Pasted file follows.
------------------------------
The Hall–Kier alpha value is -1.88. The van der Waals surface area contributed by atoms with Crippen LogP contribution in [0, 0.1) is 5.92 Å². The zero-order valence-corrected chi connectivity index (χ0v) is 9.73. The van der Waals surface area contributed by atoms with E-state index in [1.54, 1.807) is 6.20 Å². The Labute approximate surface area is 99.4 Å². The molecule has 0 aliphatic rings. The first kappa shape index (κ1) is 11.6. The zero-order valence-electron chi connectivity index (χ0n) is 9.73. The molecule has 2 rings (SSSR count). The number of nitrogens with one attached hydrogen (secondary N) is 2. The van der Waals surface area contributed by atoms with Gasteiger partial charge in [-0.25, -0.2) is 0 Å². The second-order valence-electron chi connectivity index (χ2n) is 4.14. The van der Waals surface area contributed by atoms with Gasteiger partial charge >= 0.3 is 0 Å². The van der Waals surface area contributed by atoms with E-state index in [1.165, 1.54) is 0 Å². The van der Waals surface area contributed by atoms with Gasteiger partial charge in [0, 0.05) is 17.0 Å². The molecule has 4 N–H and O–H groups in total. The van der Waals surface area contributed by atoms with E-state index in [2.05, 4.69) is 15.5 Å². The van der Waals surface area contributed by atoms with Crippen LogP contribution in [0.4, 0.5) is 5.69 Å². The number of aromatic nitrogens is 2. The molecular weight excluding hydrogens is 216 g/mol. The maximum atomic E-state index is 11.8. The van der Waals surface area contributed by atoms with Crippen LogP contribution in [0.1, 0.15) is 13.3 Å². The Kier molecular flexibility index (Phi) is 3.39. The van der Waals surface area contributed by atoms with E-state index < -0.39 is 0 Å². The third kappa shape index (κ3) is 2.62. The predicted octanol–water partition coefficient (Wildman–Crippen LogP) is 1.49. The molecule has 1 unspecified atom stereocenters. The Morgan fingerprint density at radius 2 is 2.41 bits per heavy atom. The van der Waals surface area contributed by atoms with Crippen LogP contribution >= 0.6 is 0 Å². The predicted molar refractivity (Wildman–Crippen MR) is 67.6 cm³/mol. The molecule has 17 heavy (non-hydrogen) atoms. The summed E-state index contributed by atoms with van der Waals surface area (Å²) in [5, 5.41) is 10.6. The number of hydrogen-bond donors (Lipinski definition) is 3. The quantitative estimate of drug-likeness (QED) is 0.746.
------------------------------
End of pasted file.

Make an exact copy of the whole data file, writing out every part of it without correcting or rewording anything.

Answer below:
The Hall–Kier alpha value is -1.88. The van der Waals surface area contributed by atoms with Crippen LogP contribution in [0, 0.1) is 5.92 Å². The zero-order valence-corrected chi connectivity index (χ0v) is 9.73. The van der Waals surface area contributed by atoms with E-state index in [1.54, 1.807) is 6.20 Å². The Labute approximate surface area is 99.4 Å². The molecule has 0 aliphatic rings. The first kappa shape index (κ1) is 11.6. The zero-order valence-electron chi connectivity index (χ0n) is 9.73. The molecule has 2 rings (SSSR count). The number of nitrogens with one attached hydrogen (secondary N) is 2. The van der Waals surface area contributed by atoms with Gasteiger partial charge in [-0.25, -0.2) is 0 Å². The second-order valence-electron chi connectivity index (χ2n) is 4.14. The van der Waals surface area contributed by atoms with Gasteiger partial charge >= 0.3 is 0 Å². The van der Waals surface area contributed by atoms with E-state index in [1.165, 1.54) is 0 Å². The van der Waals surface area contributed by atoms with Gasteiger partial charge in [0, 0.05) is 17.0 Å². The molecule has 4 N–H and O–H groups in total. The van der Waals surface area contributed by atoms with E-state index in [2.05, 4.69) is 15.5 Å². The van der Waals surface area contributed by atoms with Crippen LogP contribution in [0.4, 0.5) is 5.69 Å². The number of aromatic nitrogens is 2. The molecular weight excluding hydrogens is 216 g/mol. The maximum atomic E-state index is 11.8. The van der Waals surface area contributed by atoms with Crippen LogP contribution in [0.1, 0.15) is 13.3 Å². The Kier molecular flexibility index (Phi) is 3.39. The van der Waals surface area contributed by atoms with E-state index < -0.39 is 0 Å². The third kappa shape index (κ3) is 2.62. The predicted octanol–water partition coefficient (Wildman–Crippen LogP) is 1.49. The molecule has 1 unspecified atom stereocenters. The Morgan fingerprint density at radius 2 is 2.41 bits per heavy atom. The van der Waals surface area contributed by atoms with Crippen LogP contribution >= 0.6 is 0 Å². The predicted molar refractivity (Wildman–Crippen MR) is 67.6 cm³/mol. The molecule has 17 heavy (non-hydrogen) atoms. The summed E-state index contributed by atoms with van der Waals surface area (Å²) in [5, 5.41) is 10.6. The number of hydrogen-bond donors (Lipinski definition) is 3. The quantitative estimate of drug-likeness (QED) is 0.746.